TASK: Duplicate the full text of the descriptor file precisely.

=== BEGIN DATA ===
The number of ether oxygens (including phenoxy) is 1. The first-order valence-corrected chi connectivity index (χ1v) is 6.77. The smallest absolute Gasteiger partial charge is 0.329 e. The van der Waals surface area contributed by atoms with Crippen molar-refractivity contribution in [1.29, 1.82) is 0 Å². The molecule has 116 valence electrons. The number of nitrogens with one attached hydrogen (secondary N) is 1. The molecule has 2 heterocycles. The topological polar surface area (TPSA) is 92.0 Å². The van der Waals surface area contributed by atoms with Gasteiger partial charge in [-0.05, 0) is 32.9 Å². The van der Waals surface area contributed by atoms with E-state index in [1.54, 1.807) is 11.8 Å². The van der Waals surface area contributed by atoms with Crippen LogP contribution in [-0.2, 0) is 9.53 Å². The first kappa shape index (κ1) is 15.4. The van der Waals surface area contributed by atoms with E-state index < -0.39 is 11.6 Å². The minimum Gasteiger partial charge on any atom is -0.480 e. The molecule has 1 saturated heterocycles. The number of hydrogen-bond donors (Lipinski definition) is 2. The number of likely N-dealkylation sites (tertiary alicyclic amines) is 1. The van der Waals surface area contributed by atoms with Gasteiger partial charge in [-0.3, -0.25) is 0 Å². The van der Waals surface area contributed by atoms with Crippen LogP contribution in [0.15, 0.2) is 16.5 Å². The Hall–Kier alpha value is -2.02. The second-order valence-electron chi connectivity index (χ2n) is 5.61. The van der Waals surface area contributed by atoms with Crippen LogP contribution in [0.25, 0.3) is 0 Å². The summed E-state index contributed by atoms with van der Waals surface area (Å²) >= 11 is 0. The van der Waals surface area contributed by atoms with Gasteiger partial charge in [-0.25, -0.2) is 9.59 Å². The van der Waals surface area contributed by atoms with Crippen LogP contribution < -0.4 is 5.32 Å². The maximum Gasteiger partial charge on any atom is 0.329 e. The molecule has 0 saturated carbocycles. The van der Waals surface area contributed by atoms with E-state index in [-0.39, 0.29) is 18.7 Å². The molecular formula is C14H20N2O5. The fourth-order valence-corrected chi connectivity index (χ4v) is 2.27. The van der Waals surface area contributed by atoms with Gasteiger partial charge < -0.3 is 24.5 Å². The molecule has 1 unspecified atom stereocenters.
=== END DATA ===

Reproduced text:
The number of ether oxygens (including phenoxy) is 1. The first-order valence-corrected chi connectivity index (χ1v) is 6.77. The smallest absolute Gasteiger partial charge is 0.329 e. The van der Waals surface area contributed by atoms with Crippen molar-refractivity contribution in [1.29, 1.82) is 0 Å². The molecule has 116 valence electrons. The number of nitrogens with one attached hydrogen (secondary N) is 1. The molecule has 2 heterocycles. The topological polar surface area (TPSA) is 92.0 Å². The van der Waals surface area contributed by atoms with Gasteiger partial charge in [-0.05, 0) is 32.9 Å². The van der Waals surface area contributed by atoms with E-state index in [1.54, 1.807) is 11.8 Å². The van der Waals surface area contributed by atoms with Crippen LogP contribution in [-0.2, 0) is 9.53 Å². The first kappa shape index (κ1) is 15.4. The van der Waals surface area contributed by atoms with E-state index < -0.39 is 11.6 Å². The minimum Gasteiger partial charge on any atom is -0.480 e. The molecule has 1 saturated heterocycles. The number of hydrogen-bond donors (Lipinski definition) is 2. The number of likely N-dealkylation sites (tertiary alicyclic amines) is 1. The van der Waals surface area contributed by atoms with Gasteiger partial charge in [-0.3, -0.25) is 0 Å². The van der Waals surface area contributed by atoms with Crippen LogP contribution in [0.15, 0.2) is 16.5 Å². The Hall–Kier alpha value is -2.02. The second-order valence-electron chi connectivity index (χ2n) is 5.61. The van der Waals surface area contributed by atoms with Crippen LogP contribution in [0.25, 0.3) is 0 Å². The summed E-state index contributed by atoms with van der Waals surface area (Å²) >= 11 is 0. The van der Waals surface area contributed by atoms with Gasteiger partial charge in [-0.25, -0.2) is 9.59 Å². The van der Waals surface area contributed by atoms with Crippen LogP contribution < -0.4 is 5.32 Å². The maximum Gasteiger partial charge on any atom is 0.329 e. The molecule has 0 saturated carbocycles. The van der Waals surface area contributed by atoms with E-state index in [-0.39, 0.29) is 18.7 Å². The molecular formula is C14H20N2O5. The fourth-order valence-corrected chi connectivity index (χ4v) is 2.27. The van der Waals surface area contributed by atoms with Gasteiger partial charge < -0.3 is 24.5 Å². The molecule has 1 unspecified atom stereocenters.